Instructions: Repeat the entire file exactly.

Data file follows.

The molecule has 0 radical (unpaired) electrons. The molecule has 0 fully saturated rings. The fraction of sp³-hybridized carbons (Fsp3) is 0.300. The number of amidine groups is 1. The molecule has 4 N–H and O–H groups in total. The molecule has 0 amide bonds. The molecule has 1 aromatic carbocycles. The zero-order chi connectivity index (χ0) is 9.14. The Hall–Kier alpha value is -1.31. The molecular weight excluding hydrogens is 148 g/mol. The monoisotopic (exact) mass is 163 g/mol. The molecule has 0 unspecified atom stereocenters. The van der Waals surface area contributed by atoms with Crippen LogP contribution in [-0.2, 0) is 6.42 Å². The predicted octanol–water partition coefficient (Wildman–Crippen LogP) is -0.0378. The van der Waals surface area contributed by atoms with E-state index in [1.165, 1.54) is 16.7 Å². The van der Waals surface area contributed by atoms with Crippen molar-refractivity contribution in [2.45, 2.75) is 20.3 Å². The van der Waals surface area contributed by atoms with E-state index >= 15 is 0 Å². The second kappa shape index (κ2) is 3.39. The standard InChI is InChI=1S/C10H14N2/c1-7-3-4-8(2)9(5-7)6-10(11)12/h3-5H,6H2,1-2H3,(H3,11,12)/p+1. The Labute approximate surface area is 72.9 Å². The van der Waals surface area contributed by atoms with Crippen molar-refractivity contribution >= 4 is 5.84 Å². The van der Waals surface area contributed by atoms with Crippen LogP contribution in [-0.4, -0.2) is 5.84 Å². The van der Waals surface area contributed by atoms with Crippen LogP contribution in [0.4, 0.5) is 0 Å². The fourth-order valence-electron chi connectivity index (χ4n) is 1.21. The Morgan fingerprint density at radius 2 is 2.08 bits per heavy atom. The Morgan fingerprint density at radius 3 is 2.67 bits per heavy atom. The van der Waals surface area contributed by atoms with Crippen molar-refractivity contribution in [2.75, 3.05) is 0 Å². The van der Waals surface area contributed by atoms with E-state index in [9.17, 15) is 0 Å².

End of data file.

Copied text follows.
The molecule has 0 radical (unpaired) electrons. The molecule has 0 fully saturated rings. The fraction of sp³-hybridized carbons (Fsp3) is 0.300. The number of amidine groups is 1. The molecule has 4 N–H and O–H groups in total. The molecule has 0 amide bonds. The molecule has 1 aromatic carbocycles. The zero-order chi connectivity index (χ0) is 9.14. The Hall–Kier alpha value is -1.31. The molecular weight excluding hydrogens is 148 g/mol. The monoisotopic (exact) mass is 163 g/mol. The molecule has 0 unspecified atom stereocenters. The van der Waals surface area contributed by atoms with Crippen LogP contribution in [-0.2, 0) is 6.42 Å². The predicted octanol–water partition coefficient (Wildman–Crippen LogP) is -0.0378. The van der Waals surface area contributed by atoms with E-state index in [1.165, 1.54) is 16.7 Å². The van der Waals surface area contributed by atoms with Crippen molar-refractivity contribution in [2.45, 2.75) is 20.3 Å². The van der Waals surface area contributed by atoms with E-state index >= 15 is 0 Å². The second kappa shape index (κ2) is 3.39. The standard InChI is InChI=1S/C10H14N2/c1-7-3-4-8(2)9(5-7)6-10(11)12/h3-5H,6H2,1-2H3,(H3,11,12)/p+1. The Labute approximate surface area is 72.9 Å². The van der Waals surface area contributed by atoms with Crippen molar-refractivity contribution >= 4 is 5.84 Å². The van der Waals surface area contributed by atoms with Crippen LogP contribution in [-0.4, -0.2) is 5.84 Å². The van der Waals surface area contributed by atoms with Crippen LogP contribution in [0.4, 0.5) is 0 Å². The fourth-order valence-electron chi connectivity index (χ4n) is 1.21. The Morgan fingerprint density at radius 2 is 2.08 bits per heavy atom. The Morgan fingerprint density at radius 3 is 2.67 bits per heavy atom. The van der Waals surface area contributed by atoms with Crippen molar-refractivity contribution in [2.75, 3.05) is 0 Å². The van der Waals surface area contributed by atoms with E-state index in [9.17, 15) is 0 Å².